This shift has brought the country’s conservation authorities into conflict with a growing number of young, unemployed people who see in these plants the chance of an escape from grinding poverty.
“It’s the most stupid thing I’ve ever done,” said Mr. Kaffer after his arrest, while two officers counted the Conophytums he tried to sell, shoveling them into evidence bags. The first box alone contained some 1,424 plants.
Mr. Kaffer had expected to get 160,000 rand, about $11,000, for his plants, but Capt. Du Toit said their market value overseas would be much higher.
A former diamond miner, Mr. Kaffer, who is 40, said he had been out of work for more than a year and was struggling to support his family. South Africa’s unemployment rate has risen to almost 33 percent during the pandemic.
Typically, those convicted are offered a choice between paying a fine and receiving a suspended sentence or, alternatively, serving a short jail term.
At botanical gardens and greenhouses in the Northern Cape and Western Cape provinces, where the poaching epidemic is most severe, botanists are struggling to deal with a massive influx of succulents confiscated from poachers. With too many to replant in the wild, and faced with the risk that doing so might contaminate the remaining wild populations, authorities are now hoping to keep as many alive as possible until a long-term decision is made about what to do with them.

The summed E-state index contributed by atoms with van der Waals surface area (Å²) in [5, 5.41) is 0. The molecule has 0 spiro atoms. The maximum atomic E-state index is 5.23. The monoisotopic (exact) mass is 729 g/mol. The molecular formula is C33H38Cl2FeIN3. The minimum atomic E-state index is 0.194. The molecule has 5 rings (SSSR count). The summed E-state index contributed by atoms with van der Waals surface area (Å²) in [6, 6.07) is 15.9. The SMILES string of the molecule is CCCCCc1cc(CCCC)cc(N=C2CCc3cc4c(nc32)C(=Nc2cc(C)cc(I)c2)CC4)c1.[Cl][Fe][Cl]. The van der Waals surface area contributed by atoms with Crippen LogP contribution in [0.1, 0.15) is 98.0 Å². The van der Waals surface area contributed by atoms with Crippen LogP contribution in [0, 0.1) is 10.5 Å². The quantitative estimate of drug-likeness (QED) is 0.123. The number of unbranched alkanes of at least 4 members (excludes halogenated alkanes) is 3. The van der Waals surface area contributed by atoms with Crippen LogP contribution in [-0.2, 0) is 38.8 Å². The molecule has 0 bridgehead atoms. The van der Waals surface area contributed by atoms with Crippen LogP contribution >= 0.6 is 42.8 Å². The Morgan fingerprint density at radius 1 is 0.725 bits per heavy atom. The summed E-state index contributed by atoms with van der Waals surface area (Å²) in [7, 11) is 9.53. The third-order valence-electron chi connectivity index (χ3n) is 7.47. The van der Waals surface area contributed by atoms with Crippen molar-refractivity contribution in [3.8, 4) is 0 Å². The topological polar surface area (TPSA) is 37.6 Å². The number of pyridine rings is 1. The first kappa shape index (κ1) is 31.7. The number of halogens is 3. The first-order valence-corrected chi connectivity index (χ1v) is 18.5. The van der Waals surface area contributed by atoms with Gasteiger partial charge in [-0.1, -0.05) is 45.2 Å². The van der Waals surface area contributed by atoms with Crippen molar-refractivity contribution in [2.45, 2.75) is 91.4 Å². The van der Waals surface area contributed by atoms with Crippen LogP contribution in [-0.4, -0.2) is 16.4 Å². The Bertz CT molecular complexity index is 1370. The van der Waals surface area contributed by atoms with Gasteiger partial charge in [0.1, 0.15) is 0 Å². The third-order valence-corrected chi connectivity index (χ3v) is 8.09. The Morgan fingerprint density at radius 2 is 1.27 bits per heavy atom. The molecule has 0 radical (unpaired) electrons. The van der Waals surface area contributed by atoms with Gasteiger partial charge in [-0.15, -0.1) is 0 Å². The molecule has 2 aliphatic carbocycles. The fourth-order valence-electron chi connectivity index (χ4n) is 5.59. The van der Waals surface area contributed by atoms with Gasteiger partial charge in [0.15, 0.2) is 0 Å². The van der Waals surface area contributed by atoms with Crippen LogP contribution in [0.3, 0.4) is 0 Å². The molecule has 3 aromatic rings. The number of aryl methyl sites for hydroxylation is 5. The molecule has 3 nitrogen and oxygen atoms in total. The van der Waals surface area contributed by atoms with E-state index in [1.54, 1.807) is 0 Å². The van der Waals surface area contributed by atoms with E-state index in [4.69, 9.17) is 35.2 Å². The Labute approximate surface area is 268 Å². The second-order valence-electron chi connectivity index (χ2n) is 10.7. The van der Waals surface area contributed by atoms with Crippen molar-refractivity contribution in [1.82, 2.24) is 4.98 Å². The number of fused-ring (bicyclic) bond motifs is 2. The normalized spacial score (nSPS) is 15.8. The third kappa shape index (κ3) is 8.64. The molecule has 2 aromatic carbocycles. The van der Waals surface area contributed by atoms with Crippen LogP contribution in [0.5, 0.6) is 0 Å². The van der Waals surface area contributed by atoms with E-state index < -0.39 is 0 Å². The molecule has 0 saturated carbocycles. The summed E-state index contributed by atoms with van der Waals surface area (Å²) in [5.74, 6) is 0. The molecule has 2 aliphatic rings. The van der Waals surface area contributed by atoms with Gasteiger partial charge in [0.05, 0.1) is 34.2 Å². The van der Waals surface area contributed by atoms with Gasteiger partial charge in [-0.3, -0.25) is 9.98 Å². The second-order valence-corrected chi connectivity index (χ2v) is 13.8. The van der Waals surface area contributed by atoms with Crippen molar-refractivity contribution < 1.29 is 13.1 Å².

“I’ve literally got case after case” said one botanist in Cape Town who helps take care of confiscated succulents and serves as an expert witness for prosecutors. The man asked to remain anonymous, citing recent threats received by a colleague.
At his storage facility, where he said he has been receiving about 2,500 poached Conophytum per week since the start of the year, trays full of succulents lay along a series of metal tables, each section corresponding to a different police bust.
One table held a mix of haworthias, adromischus and gasterias, other types of succulents, seized from a pair of Czech poachers in 2019. Beside it lay trays of Conophytums confiscated from a Korean poacher who turned out to be on the run from authorities in California, where he faced charges of stealing more than half a million dollars’ worth of Dudleya farinosa plants.
“These ones were caught in the mail,” said the botanist, indicating several boxes of miniature Conophytum comptonii plants. “It’s just insane, people cannot get the plants fast enough.”
Stemming the poaching tide is a major challenge. The South African government lacks the personnel to police the vast open spaces where the Conophytums grow. Besides, plant crime specialists acknowledge that few police or customs officers can even identify a Conophytum, let alone differentiate a nursery grown one from a wild harvested one.